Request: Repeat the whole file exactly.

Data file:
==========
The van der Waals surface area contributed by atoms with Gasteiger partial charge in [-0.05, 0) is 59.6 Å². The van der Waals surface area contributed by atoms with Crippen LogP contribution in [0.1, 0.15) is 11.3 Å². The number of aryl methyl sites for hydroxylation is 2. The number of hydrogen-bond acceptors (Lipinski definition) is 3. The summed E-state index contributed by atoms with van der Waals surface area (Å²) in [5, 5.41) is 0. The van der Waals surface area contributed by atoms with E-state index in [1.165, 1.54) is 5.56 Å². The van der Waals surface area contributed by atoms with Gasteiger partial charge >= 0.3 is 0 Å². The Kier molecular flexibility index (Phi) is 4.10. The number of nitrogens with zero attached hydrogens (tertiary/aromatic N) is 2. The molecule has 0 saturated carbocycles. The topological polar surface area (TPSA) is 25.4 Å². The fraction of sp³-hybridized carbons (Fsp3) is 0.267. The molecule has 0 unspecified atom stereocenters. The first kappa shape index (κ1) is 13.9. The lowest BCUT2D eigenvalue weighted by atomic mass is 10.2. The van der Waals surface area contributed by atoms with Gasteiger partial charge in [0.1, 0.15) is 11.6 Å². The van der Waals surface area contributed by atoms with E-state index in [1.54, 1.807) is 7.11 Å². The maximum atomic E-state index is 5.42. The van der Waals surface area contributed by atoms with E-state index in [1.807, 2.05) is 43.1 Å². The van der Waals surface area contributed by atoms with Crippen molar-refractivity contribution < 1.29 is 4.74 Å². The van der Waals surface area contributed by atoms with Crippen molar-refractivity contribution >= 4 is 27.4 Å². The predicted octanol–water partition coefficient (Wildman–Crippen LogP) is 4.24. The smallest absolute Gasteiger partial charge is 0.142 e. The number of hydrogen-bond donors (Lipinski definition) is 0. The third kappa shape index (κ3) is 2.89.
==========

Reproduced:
The van der Waals surface area contributed by atoms with Gasteiger partial charge in [-0.05, 0) is 59.6 Å². The van der Waals surface area contributed by atoms with Crippen LogP contribution in [0.1, 0.15) is 11.3 Å². The number of aryl methyl sites for hydroxylation is 2. The number of hydrogen-bond acceptors (Lipinski definition) is 3. The summed E-state index contributed by atoms with van der Waals surface area (Å²) in [5, 5.41) is 0. The van der Waals surface area contributed by atoms with E-state index in [1.165, 1.54) is 5.56 Å². The van der Waals surface area contributed by atoms with Gasteiger partial charge >= 0.3 is 0 Å². The Kier molecular flexibility index (Phi) is 4.10. The number of nitrogens with zero attached hydrogens (tertiary/aromatic N) is 2. The molecule has 0 saturated carbocycles. The topological polar surface area (TPSA) is 25.4 Å². The fraction of sp³-hybridized carbons (Fsp3) is 0.267. The molecule has 0 unspecified atom stereocenters. The first kappa shape index (κ1) is 13.9. The lowest BCUT2D eigenvalue weighted by atomic mass is 10.2. The van der Waals surface area contributed by atoms with Gasteiger partial charge in [0.1, 0.15) is 11.6 Å². The van der Waals surface area contributed by atoms with E-state index in [1.54, 1.807) is 7.11 Å². The maximum atomic E-state index is 5.42. The van der Waals surface area contributed by atoms with E-state index in [1.807, 2.05) is 43.1 Å². The van der Waals surface area contributed by atoms with Crippen molar-refractivity contribution < 1.29 is 4.74 Å². The van der Waals surface area contributed by atoms with Crippen molar-refractivity contribution >= 4 is 27.4 Å². The predicted octanol–water partition coefficient (Wildman–Crippen LogP) is 4.24. The smallest absolute Gasteiger partial charge is 0.142 e. The number of hydrogen-bond donors (Lipinski definition) is 0. The third kappa shape index (κ3) is 2.89.